Quonset Point, R. I. – February 6, 1951

Quonset Point, Rhode Island – February 6, 1951

 

F4U Corsair
US Navy Photo

     On February 6, 1951, a navy F4U-4 Corsair was landing at the Quonset Point Naval Air Station in strong cross-winds when one wing struck a snowbank causing the plane to ground loop.  There was damage to the aircraft but the pilot was not injured.

     Source:  U. S. Navy accident report dated February 6, 1951.   

Quonset Point, R. I. – February 19, 1946

Quonset Point, Rhode Island – February 19, 1946

 

SB2C Helldiver
U.S. Navy Photo

     On the morning of February 19, 1946, a flight of six navy SB2C Helldiver aircraft were returning to the Quonset Point Naval Air Station after a training flight.   After all had landed safely, they taxied in a line to an area where the “taxi line men” were to meet them.  When they reached the area, the first plane came to a stop, as did the following four aircraft.  However, the pilot of the sixth aircraft, (Bu. No. 82867), didn’t realize the planes had stopped and drove into the back of the fifth aircraft.  The propeller of the sixth plane sliced into the rear stabilizer of the fifth plane.  Both aircraft were damaged, but neither pilot was injured.  

     Source:

     U. S. Navy report dated February 19, 1946.

Quonset Point, R. I. – October 7, 1943

Quonset Point, Rhode Island – October 7, 1943 

 

U.S. Navy Wildcat Fighter
U.S. Navy Photo

     On the morning of October 7, 1943, a navy FM-1 Wildcat, (Bu. No. 15193), was in the process of landing at the Quonset Point Naval Air Station when a strong crosswind blew it off the runway as it was touching down.  The aircraft ground-looped at high speed and was heavily damaged.  The pilot was not injured.

     Source: U. S. Navy accident report #44-8979, dated October 7, 1943.

 

 

Atlantic Ocean – September 15, 1948

Atlantic Ocean – September 15, 1948

 

F8F Bearcat
U. S. Navy Photo

     On September 15, 1948, a navy F8F-1 Bearcat, (Bu. No. 121561), left the Quonset Point Naval Air Station to rendezvous with the aircraft carrier U.S.S. Leyte, (CV-32), operating off the coast of New England.  As the aircraft was making its landing approach to the carrier the engine suddenly lost all power.  The pilot immediately dropped the belly tank and retracted the landing gear and made an emergency water landing.  The pilot was able to escape before the plane sank and was rescued a short time later.  The pilot suffered non-life-threatening injuries, and the aircraft was not recovered.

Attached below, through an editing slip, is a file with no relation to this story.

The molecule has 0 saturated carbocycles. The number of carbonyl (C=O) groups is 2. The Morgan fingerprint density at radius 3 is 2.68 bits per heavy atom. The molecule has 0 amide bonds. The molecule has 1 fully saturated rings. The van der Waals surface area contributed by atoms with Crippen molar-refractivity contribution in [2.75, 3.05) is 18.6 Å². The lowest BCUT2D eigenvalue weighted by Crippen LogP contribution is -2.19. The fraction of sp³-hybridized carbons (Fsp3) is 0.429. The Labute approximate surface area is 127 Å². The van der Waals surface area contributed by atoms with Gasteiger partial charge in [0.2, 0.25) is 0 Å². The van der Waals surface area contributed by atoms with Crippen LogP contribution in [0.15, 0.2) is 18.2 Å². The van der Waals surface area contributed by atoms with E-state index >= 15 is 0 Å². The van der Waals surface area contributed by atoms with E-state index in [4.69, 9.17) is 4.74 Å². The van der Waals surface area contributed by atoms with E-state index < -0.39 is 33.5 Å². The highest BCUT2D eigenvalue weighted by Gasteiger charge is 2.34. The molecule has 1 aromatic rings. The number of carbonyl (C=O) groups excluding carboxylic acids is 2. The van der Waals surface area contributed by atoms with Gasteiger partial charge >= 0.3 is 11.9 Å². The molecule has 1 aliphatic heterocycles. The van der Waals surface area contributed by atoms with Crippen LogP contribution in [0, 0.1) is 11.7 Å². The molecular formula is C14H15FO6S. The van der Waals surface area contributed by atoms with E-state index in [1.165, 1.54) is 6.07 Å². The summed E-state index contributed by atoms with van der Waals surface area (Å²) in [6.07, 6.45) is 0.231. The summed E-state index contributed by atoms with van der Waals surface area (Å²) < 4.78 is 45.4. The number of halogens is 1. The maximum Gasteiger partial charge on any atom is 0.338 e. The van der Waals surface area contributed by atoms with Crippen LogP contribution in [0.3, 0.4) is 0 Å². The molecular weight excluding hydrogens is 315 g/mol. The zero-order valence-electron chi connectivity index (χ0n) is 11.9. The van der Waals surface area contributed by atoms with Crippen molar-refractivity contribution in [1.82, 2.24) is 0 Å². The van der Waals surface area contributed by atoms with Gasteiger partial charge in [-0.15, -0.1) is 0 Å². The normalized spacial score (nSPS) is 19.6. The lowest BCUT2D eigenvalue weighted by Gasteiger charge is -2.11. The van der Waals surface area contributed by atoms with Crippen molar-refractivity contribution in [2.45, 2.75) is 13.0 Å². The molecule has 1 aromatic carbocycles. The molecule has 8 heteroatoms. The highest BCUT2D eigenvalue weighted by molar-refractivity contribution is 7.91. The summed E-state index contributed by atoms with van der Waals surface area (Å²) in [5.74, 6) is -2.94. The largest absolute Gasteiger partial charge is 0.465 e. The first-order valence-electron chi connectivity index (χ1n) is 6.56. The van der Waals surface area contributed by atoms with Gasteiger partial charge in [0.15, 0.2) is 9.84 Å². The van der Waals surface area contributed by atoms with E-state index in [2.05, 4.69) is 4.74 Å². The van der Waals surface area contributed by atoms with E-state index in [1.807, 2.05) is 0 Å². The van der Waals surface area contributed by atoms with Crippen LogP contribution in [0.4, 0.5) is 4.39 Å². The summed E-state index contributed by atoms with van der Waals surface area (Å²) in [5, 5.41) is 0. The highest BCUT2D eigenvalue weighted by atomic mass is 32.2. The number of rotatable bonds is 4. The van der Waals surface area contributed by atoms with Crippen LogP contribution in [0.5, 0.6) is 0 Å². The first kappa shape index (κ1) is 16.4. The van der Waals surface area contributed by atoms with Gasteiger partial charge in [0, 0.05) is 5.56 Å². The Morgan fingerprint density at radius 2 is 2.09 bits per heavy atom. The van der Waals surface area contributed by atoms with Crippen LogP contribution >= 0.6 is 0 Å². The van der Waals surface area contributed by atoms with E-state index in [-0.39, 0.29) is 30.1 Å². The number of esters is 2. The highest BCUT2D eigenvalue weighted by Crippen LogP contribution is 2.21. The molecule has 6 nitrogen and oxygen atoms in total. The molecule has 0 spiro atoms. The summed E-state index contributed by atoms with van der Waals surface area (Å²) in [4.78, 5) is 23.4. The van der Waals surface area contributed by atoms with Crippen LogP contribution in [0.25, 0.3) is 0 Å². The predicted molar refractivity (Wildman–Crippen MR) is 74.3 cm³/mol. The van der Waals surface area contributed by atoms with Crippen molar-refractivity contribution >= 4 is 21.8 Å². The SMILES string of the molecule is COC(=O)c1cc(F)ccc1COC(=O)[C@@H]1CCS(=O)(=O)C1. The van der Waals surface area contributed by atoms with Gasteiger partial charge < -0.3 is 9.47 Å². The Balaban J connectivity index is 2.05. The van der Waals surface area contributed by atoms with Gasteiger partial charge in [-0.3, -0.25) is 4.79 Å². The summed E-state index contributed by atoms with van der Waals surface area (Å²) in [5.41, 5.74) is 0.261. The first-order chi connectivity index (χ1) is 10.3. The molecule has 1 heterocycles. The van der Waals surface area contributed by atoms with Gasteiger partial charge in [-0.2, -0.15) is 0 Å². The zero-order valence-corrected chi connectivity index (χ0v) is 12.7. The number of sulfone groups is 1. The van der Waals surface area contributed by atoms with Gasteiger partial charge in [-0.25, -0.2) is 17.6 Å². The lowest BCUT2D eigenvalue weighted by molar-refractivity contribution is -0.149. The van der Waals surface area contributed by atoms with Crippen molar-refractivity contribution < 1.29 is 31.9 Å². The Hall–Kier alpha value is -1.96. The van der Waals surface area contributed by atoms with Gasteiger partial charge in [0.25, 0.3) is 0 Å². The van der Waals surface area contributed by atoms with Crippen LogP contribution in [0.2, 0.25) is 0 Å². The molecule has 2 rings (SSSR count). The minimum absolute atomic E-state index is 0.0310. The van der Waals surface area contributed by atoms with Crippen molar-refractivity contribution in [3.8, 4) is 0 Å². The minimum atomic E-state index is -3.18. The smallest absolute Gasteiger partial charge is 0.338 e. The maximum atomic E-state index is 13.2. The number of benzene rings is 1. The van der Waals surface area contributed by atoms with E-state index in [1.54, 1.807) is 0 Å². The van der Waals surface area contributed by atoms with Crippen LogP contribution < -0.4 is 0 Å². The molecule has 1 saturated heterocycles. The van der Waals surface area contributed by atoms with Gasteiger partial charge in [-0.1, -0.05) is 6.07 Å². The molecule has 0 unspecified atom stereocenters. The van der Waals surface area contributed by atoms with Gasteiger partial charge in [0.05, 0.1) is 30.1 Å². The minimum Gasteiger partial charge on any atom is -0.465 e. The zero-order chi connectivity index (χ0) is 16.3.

The pilot was assigned to Fighter Squadron 71 at Quonset Point. (VF-71)     

     The accident occurred at 19 degrees 32.5 north/75 degrees27.7 west. 

     Source: U. S. Navy accident report dated September 15, 1948.

 

Quonset Point, R. I. – February 7, 1946

Quonset Point, Rhode Island – February 7, 1946 

 

F8F Bearcat
U. S. Navy Photo

     On February 7, 1946, a navy F8F-1 Bearcat, (Bu. No. 94861), was landing at the Quonset Point Naval Air Station when the landing gear collapsed just after touchdown.  The aircraft skidded to a stop and there was no fire.  Although the plane suffered extensive damage, the pilot received only minor injuries.

     The aircraft was assigned to Fighter Squadron 18, (VF-18).  

     Source: U. S. Navy accident report dated February 7, 1946.

 

Quonset Point, R. I. – July 1, 1944

Quonset Point, R. I. – July 1, 1944

 

U.S. Navy F6F Hellcat
U.S. Navy photo

     On the afternoon of July 1, 1944, a ground collision occurred between two aircraft on Runway 19 at the Quonset Point Naval Air Station.  An F6F-3 Hellcat, (Bu. No. 42300), taxied into the back of an SNJ-5 Texan trainer aircraft, (Bu. No. 51651).  The SNJ-5 was damaged beyond repair, but there were no injuries reported from those aboard either aircraft.     

     Source: U. S. Navy accident report dated July 1, 1944.

North American Texan Military Trainer
Author Photo

Quonset Point, R. I. – February 17, 1944

Quonset Point, Rhode Island – February 17, 1944

 

TBF-1 Avenger
U. S. Navy Photo

     On the afternoon of February 17, 1944, a navy TBF-1C Avenger, (Bu. No. 48027), was landing at the Quonset Point Naval Air Station when the landing gear collapsed shortly after touchdown. The aircraft skidded for over 900 feet before coming to rest.  The aircraft suffered major damage but the three-man crew was not injured.

     The aircraft was assigned to Torpedo Squadron Four, (VT-4).

     Source:

     U. S. Navy accident report #44-11785, dated February 17, 1944.  

Quonset Point, R. I. – March 13, 1942

Quonset Point, Rhode Island – March 13, 1942 

 

North American Texan Military Trainer
Author Photo

     On March 3, 1942, a navy SNJ-3 trainer aircraft, (BU. No. 6911), landed at the Quonset Point Naval Air Station after a night training flight.  Just after touchdown the pilot realized the brakes weren’t working, and the aircraft went off the end of the runway and nosed over.  The pilot was not injured.

     Source:

     U. S. Navy accident report dated March 13, 1942.    

 

Quonset Point, R. I. – August 22, 1944